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Government / Digital Archiving

Historic Hansard brought to life in SEMA digitization project

sema

Customer Overview

Name SEMA Group
Headquarters Australia
Industry Digital archiving
CHALLENGE

Digitize all pre-1980 original Australian Hansard documents and make them accessible online

SOLUTION

ABBYY Recognition Server

RESULTS

All Hansard original records successfully digitized, classified, validated and ingested into ParlInfo web site

Sir Robert (Bob) Menzies, the 12th and longest serving Prime Minister of Australia, once said, “Never forget posterity when devising a policy. Never think of posterity when making a speech.” However Menzies’ place in posterity has since been assured, and all of his many speeches to parliament will soon be just a click away to all Internet users at the completion of a massive project by The SEMA Group to digitize all pre-1980 Hansard documents.

Challenge

This project will transform hard copy document collections, including original Hansard transcripts from Australia’s federation in 1901, into digital images that will be accessible online.

The origins of today’s Hansard can be traced back to the early years of nineteenth century London, when Hansard reporters were commissioned to produce an authentic and accurate account of parliamentary proceedings.

Since 1980 all Australian federal Parliament Hansard reports have been available in digital format, but there is a huge archive of pre-1980 parliamentary material that has not been available for viewing online until now.

Solution

The SEMA Group, an Australian IT services organization specializing in providing outsourced solutions for document-centric sensitive processes, developed a full end-to-end solution for the Australian Government Department of Parliamentary Services. The solution delivered both software and hardware to digitize the large paper-based archives held at Parliament House.

The images produced will be linked into the Parlinfo search engine. The search engine allows access to Australian Parliamentary resources including Hansards, Bills, Senate Journals, newspaper clippings, publications and much more. Parlinfo is accessible to anyone with an Internet connection and so the inclusion of the pre-1980 collection will give Australians a unique insight into historical events such as our federation at the touch of button.

One of the complexities of the project was the fact that prior to 1953 Hansards of the Senate and House of Representatives were physically integrated, day but day, in terms of numbering and sequence, however after 1953 there were two separate series. These are as follows: House Of Representatives 1953 onwards (121 Volumes, 157,412 pages [x2 for images]), Senate 1953 onwards (88 Volumes 106678 pages [x2 for images]) and Pre 1953 (222 Volumes 346,444 pages [x2 for images]).

The physical Hansard pages are extracted from the original volumes (after guillotining the spine of the book away), and the page size for scanning is approx. 150mm x 200mm. Scanning is being undertaken using Kodak Model i780 and i1440 scanners with Hansard pages captured and processed as single page TIFFs.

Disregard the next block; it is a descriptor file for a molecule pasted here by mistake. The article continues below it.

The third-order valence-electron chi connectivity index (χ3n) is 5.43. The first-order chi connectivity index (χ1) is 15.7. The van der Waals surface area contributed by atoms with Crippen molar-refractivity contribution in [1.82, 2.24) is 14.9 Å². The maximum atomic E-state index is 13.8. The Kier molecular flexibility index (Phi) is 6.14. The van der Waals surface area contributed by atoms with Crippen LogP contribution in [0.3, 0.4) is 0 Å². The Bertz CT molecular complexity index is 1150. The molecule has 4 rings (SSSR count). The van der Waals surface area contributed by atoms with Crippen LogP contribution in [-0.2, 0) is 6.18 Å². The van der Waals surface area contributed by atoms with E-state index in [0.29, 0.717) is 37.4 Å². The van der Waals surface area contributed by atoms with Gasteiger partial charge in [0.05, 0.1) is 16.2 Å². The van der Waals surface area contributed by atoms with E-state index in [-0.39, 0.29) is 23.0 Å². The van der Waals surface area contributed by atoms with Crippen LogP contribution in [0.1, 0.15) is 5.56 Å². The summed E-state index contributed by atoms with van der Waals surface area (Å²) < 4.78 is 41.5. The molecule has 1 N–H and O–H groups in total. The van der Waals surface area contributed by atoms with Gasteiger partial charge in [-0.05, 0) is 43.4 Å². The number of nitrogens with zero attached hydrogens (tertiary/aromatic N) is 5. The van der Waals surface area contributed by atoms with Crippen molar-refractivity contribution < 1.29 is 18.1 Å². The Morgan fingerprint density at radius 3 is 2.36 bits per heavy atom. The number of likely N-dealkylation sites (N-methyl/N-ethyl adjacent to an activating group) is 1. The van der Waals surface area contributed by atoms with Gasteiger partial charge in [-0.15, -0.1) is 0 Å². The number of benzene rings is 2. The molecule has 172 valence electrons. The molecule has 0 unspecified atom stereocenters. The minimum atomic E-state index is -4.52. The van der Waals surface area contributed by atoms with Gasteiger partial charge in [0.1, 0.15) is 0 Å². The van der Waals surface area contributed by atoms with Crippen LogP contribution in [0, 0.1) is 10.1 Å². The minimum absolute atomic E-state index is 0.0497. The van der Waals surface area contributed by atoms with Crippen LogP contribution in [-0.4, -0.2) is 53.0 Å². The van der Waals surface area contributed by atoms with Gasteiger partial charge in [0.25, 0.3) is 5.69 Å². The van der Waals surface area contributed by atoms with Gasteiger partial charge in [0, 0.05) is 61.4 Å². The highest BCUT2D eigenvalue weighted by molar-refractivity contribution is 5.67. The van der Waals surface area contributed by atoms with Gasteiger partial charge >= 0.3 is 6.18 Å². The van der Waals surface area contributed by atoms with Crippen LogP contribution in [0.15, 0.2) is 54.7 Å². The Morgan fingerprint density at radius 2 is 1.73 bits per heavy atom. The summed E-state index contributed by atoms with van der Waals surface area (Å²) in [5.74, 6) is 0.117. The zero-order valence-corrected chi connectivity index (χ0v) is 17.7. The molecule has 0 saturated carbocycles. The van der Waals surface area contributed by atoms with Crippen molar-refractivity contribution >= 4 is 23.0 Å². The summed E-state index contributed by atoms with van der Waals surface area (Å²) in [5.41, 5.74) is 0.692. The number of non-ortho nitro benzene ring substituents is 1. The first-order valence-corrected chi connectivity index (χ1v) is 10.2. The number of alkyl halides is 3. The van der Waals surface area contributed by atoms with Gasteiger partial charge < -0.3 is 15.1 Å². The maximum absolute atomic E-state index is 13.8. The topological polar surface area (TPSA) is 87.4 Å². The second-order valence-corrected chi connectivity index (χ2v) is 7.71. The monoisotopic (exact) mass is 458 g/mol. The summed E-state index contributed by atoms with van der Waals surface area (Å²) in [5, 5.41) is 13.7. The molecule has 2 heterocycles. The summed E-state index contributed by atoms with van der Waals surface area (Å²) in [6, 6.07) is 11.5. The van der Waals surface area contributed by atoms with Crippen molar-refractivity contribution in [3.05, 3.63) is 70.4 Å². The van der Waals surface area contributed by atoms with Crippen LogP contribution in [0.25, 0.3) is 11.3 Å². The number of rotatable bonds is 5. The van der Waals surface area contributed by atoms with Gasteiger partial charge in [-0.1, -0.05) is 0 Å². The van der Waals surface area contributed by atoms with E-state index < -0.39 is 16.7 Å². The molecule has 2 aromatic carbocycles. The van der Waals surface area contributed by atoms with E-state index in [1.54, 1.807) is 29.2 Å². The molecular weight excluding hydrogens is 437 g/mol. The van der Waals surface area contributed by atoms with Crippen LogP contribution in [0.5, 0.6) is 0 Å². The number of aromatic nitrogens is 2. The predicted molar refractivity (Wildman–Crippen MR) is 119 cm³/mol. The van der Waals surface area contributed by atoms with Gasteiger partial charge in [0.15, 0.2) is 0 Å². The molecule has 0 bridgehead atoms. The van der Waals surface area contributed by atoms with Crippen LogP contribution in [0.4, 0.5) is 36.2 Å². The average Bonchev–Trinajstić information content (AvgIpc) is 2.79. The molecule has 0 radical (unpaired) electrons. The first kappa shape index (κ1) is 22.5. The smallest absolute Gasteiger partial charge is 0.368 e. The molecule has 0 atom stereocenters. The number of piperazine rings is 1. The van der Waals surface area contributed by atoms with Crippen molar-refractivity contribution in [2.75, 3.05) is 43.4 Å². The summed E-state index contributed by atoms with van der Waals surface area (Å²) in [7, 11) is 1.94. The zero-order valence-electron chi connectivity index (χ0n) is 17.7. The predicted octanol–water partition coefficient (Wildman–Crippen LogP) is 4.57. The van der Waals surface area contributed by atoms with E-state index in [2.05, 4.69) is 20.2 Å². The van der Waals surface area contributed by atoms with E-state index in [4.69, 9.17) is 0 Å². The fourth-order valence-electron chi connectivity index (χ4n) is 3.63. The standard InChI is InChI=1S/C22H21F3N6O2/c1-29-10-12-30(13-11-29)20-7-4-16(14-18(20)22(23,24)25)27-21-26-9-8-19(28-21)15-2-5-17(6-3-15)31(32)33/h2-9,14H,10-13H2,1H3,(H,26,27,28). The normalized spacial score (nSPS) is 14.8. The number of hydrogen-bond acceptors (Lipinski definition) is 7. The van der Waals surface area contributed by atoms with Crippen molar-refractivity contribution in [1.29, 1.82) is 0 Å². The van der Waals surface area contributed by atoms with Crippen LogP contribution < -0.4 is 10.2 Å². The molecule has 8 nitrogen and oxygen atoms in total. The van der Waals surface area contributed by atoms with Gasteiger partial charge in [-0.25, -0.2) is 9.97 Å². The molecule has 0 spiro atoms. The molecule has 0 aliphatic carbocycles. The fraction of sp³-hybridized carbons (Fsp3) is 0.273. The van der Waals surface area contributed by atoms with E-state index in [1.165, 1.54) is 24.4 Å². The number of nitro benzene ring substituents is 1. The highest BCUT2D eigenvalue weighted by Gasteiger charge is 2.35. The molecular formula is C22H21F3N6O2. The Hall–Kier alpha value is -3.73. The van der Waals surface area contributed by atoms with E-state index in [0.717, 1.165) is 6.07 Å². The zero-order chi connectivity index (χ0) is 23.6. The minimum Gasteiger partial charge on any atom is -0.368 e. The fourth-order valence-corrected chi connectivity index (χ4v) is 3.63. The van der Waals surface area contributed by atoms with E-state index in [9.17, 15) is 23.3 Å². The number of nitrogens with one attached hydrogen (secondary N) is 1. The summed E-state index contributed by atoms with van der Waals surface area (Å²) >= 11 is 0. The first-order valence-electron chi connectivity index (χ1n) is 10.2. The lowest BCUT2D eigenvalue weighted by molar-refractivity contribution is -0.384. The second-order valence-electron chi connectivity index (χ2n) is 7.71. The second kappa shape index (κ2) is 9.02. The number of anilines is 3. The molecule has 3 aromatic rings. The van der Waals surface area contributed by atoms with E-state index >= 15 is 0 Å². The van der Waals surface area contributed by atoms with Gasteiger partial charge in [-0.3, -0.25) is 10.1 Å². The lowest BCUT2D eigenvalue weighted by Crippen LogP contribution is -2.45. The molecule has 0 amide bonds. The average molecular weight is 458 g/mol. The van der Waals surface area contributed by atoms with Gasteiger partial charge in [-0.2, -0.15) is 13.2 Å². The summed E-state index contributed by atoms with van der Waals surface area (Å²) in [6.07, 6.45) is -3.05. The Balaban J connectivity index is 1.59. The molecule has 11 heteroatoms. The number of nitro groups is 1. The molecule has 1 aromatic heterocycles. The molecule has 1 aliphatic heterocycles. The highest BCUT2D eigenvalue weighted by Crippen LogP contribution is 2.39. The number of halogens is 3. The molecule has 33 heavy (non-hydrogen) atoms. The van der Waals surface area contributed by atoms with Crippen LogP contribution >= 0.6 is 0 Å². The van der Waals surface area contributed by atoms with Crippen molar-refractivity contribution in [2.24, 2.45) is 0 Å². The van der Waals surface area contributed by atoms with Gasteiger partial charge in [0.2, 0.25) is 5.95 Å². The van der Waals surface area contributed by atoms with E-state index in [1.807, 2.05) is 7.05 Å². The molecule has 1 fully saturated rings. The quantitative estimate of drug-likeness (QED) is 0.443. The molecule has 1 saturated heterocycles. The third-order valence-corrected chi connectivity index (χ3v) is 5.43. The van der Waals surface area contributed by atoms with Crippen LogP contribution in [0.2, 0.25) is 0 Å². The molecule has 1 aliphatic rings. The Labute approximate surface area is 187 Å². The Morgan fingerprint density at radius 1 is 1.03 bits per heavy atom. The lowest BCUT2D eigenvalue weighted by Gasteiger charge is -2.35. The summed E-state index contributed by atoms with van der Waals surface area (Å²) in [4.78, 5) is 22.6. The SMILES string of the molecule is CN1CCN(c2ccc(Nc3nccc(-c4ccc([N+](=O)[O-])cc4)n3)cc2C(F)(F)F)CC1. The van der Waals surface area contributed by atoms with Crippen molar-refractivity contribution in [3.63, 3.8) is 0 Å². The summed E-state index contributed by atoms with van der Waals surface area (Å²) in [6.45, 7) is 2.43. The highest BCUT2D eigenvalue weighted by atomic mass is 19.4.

SEMA is utilizing dual OCR Interpret Engines from ABBYY and RecoStar to ensure the highest integrity of capture.

All TIFFs are batched into Hansard records grouped by Day, then these are converted to PDF/A files. These PDF files are transferred to the Department of Parliamentary Services (DPS) along with the associated XML data for the Hansard Batch {Multi-page PDF}. After the DPS team performs QA on generated output, PDFs and XML data is loaded into the ParlInfo system and is made available to the public via the web.

Tony Smith, Software Product Manager at SEMA Group said there were huge challenges in dealing with the physical condition of Hansard volumes that dated back to 1901. “The quality of paper from this period was variable, and some of the individual pages and even whole volumes had deteriorated over this time and had effectively gone a very rusty orange colour,” said Smith.

“We were able to obtain the best possible image using software to clean and optimize these images, by understanding the raw characteristics the early Hansard documents. To achieve a successful result in imaging and OCR capture and Indexing, it effectively all starts with good images.”
Tony Smith, Software Product Manager at SEMA Group

Additional challenges faced by SEMA included the variable print quality, typeface changes and differing format and layouts used over time. “These all factored into further challenges for templating,” said Smith.

Results

A vast array of business rules had to be applied to control the indexing/tagging of the OCR Hansard information found upon each page, in order to ensure that the data was correctly tagged and mapped into the associated XML file structure.

This required the building very large reference libraries with distinct keywords [Hansard defined tags] that needed to be captured and tagged with information [metadata] found in that location.

“With such a large set of business rules for image treatment and metadata tagging, there was an equally large amount of effort expended in the testing to ensure the integrity of the output meet the requirements of the DPS. All business rules were successfully implemented,” said Smith.

Hansard Digitization Workflow

Scan
Validation
Snippet and indexing of tables
Capture and count the ayes, noes and pairs from Hansard pages
QA spell checking
QA paragraphs are correctly captured
Exception queue management
Release
Generate text searchable PDF
Generate XML
XML marked up for ingestion into ParlInfo web site
Members speeches are correctly identified.
Questions and debates correctly classified.

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